A Credit-Suisse analyst is currently saying that the world’s most popular video-sharing website, YouTube, is heading for a loss at the close of this year as it only implements advertising on a fraction of its web pages. Simultaneously, a rumor’s arisen that the site may show full-length movies from Sony’s video stable.
According to analyst Spencer Wang, YouTube sells adverts on only around 3% of its web pages. He suggests that this is indicative of difficulty monetizing the Google-owned business and as a result cut his profit estimate for Google’s shares by about 3%. His prediction is that at the end of this year YouTube will make a loss of $470 million dollars. That’s a heck of a big red number, and involves some of the same sort of thinking about Twitter–whose ability to monetize a huge user base is definitely under the spotlight.
Wang suggests the problem at YouTube is actually three-fold: Falling ad revenues due to recessional spending cut-backs, having a non-standard advertising format and not making good demonstrations of how YouTube ads can push products. The first is difficult to avoid, but the others are more manageable issues, which could be “fixed” relatively swiftly.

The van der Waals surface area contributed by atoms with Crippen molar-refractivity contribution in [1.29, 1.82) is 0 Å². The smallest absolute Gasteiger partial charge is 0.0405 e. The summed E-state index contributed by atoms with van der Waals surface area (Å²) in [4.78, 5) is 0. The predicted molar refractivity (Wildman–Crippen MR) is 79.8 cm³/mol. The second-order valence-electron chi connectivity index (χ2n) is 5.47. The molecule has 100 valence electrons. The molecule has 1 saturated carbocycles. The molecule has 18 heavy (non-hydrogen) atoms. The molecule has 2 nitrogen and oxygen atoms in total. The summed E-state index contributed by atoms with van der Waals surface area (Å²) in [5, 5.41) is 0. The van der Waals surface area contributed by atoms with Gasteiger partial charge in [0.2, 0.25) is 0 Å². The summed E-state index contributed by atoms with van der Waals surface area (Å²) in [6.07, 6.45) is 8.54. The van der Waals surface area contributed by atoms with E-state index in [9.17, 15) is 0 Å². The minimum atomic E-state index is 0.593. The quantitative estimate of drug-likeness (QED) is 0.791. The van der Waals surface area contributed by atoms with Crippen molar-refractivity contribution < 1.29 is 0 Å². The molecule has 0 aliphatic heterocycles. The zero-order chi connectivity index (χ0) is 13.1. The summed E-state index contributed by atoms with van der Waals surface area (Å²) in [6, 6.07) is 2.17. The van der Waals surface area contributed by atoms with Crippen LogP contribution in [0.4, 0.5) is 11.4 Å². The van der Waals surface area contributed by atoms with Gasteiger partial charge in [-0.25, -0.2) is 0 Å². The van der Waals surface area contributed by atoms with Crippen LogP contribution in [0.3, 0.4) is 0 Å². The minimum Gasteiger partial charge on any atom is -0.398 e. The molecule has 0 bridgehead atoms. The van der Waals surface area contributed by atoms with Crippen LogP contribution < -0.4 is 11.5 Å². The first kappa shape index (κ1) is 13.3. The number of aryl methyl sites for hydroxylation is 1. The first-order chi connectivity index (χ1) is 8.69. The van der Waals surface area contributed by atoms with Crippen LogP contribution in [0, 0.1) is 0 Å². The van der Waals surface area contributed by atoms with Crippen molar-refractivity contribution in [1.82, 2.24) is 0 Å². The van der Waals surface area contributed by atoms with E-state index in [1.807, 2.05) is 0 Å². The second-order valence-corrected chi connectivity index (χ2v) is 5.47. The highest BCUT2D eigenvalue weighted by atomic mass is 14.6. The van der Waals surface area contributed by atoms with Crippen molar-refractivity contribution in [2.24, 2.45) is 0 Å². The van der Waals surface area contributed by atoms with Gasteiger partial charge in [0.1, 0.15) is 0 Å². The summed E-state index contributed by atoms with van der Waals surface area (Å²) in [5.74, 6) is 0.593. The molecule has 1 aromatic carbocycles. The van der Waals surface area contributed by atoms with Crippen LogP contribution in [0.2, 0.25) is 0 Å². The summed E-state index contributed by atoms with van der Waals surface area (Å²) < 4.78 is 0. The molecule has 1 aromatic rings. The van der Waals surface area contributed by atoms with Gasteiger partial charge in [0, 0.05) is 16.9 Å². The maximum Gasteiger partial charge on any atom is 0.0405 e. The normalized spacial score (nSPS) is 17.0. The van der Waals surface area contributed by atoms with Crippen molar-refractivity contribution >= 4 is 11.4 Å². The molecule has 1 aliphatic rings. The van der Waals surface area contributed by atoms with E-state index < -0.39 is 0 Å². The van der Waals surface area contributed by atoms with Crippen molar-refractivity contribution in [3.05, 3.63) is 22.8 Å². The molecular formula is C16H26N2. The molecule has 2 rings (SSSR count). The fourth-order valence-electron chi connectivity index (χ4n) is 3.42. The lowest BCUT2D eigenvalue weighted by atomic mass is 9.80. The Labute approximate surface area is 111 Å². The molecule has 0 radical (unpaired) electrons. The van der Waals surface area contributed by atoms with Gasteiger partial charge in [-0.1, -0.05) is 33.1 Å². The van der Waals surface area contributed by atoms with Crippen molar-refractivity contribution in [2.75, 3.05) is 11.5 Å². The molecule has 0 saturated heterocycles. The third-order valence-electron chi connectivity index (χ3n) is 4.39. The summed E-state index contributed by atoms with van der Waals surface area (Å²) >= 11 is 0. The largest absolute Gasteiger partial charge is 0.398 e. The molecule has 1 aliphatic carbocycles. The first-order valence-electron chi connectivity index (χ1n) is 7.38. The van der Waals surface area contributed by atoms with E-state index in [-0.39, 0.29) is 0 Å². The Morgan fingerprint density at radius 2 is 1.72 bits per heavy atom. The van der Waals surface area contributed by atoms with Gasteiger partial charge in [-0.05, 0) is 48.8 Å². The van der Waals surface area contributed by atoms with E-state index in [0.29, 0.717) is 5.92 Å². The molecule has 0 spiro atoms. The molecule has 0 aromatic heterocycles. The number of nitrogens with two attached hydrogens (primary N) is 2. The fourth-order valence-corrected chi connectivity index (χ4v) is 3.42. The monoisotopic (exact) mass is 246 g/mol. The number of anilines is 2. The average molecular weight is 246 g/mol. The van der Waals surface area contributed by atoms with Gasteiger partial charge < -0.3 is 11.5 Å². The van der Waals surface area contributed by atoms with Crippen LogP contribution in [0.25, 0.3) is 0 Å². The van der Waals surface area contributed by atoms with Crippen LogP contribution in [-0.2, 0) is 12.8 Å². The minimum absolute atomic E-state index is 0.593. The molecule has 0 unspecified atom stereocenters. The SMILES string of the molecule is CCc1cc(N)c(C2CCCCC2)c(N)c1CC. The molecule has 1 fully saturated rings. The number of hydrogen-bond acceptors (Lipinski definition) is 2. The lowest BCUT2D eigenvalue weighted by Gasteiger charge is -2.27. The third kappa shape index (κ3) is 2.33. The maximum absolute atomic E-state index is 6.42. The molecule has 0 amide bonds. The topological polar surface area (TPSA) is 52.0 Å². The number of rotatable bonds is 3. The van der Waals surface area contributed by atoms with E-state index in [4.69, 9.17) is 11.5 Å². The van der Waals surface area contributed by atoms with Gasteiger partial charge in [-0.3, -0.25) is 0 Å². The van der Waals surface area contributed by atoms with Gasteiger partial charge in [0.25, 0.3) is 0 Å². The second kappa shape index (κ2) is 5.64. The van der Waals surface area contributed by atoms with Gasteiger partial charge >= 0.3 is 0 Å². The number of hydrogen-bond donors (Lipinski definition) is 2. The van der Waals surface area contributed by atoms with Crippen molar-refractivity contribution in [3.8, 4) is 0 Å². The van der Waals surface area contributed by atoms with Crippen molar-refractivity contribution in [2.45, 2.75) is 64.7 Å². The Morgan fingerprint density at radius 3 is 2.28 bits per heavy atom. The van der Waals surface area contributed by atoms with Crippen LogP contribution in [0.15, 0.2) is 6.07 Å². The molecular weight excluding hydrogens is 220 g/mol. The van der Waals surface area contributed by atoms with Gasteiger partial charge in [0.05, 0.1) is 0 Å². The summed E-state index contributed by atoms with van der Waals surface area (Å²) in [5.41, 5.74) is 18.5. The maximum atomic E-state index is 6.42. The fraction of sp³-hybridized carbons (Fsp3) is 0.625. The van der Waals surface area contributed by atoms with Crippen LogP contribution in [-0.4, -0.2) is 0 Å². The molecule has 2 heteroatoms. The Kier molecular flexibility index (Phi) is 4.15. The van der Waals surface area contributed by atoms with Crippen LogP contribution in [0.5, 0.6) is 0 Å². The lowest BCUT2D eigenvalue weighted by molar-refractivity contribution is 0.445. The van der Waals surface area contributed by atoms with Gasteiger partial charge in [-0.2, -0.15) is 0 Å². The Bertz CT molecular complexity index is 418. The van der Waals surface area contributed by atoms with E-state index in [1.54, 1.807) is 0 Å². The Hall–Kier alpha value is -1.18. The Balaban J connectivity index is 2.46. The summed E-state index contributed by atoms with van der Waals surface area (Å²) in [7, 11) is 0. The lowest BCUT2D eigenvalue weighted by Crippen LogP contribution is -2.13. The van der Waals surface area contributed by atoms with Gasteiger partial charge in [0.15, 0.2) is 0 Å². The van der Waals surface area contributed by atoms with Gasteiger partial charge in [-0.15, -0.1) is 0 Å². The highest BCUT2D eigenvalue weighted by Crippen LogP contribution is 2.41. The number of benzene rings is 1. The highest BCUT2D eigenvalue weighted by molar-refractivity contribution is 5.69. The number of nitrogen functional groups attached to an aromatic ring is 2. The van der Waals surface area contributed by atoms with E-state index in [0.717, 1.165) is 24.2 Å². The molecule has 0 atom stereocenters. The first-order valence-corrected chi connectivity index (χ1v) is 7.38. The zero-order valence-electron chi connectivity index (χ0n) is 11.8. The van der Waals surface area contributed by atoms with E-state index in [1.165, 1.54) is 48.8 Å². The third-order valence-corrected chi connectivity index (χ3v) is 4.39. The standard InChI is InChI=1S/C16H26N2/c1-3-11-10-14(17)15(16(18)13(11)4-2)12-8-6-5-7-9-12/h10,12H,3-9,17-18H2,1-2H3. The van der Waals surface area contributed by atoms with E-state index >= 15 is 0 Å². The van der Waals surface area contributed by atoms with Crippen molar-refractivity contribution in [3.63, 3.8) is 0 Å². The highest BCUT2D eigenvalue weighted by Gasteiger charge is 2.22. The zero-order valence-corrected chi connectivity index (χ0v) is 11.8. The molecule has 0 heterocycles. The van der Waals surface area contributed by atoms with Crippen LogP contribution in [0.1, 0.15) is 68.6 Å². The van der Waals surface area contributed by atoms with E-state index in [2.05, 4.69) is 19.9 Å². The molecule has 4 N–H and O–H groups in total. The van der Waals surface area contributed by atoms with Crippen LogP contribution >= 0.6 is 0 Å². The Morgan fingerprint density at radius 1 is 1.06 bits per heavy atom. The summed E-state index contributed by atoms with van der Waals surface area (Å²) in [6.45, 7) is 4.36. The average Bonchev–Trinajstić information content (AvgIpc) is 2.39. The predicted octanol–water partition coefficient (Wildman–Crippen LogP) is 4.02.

Of course another way to drive up revenue and profits is to attract more users to the site. Which is maybe why a rumor has just arisen that YouTube is courting Sony for access to its library of films. So far the site’s shown only a limited number of MGM movies and TV shows, and has recently concluded a deal with Disney to show some content from ABC, ESPN and Disney itself. The rumor, which arose on Cnet, is unsourced, but talks about a few specifics such as a license deal from Sony and ad-supported movie streams. A full movie deal with Sony would be a big win, potentially attracting many millions more site users, and thus enabling an enhanced income from advertising both from inside movies and from ad placements on user-sourced content.
One thing is clear, if Wang is right: having a hugely-popular website with 100 million visitors per month isn’t an excuse to get slack about attracting revenue, or a guaranteed license to print money in the current financial climate.